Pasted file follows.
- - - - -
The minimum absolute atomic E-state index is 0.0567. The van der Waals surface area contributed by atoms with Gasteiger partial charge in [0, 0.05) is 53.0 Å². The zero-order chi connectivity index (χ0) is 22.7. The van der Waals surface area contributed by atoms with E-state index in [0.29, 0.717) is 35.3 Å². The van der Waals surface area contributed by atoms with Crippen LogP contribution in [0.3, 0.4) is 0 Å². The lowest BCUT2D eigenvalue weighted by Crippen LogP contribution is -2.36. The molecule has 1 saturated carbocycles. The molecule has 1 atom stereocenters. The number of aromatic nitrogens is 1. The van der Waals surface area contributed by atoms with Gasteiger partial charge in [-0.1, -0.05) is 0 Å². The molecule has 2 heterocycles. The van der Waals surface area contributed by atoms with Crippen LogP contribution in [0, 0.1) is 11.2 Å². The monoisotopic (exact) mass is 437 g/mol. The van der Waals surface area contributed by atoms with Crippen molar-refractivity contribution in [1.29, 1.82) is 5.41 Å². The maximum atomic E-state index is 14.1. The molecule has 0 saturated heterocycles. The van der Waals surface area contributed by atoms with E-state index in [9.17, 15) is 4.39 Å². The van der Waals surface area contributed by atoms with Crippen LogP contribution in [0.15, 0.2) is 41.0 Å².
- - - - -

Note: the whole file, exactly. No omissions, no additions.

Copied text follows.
The minimum absolute atomic E-state index is 0.0567. The van der Waals surface area contributed by atoms with Gasteiger partial charge in [0, 0.05) is 53.0 Å². The zero-order chi connectivity index (χ0) is 22.7. The van der Waals surface area contributed by atoms with E-state index in [0.29, 0.717) is 35.3 Å². The van der Waals surface area contributed by atoms with Crippen LogP contribution in [0.3, 0.4) is 0 Å². The lowest BCUT2D eigenvalue weighted by Crippen LogP contribution is -2.36. The molecule has 1 saturated carbocycles. The molecule has 1 atom stereocenters. The number of aromatic nitrogens is 1. The van der Waals surface area contributed by atoms with Gasteiger partial charge in [-0.1, -0.05) is 0 Å². The molecule has 2 heterocycles. The van der Waals surface area contributed by atoms with Crippen LogP contribution in [0, 0.1) is 11.2 Å². The monoisotopic (exact) mass is 437 g/mol. The van der Waals surface area contributed by atoms with Crippen molar-refractivity contribution in [1.29, 1.82) is 5.41 Å². The maximum atomic E-state index is 14.1. The molecule has 0 saturated heterocycles. The van der Waals surface area contributed by atoms with E-state index in [9.17, 15) is 4.39 Å². The van der Waals surface area contributed by atoms with Crippen LogP contribution in [0.15, 0.2) is 41.0 Å².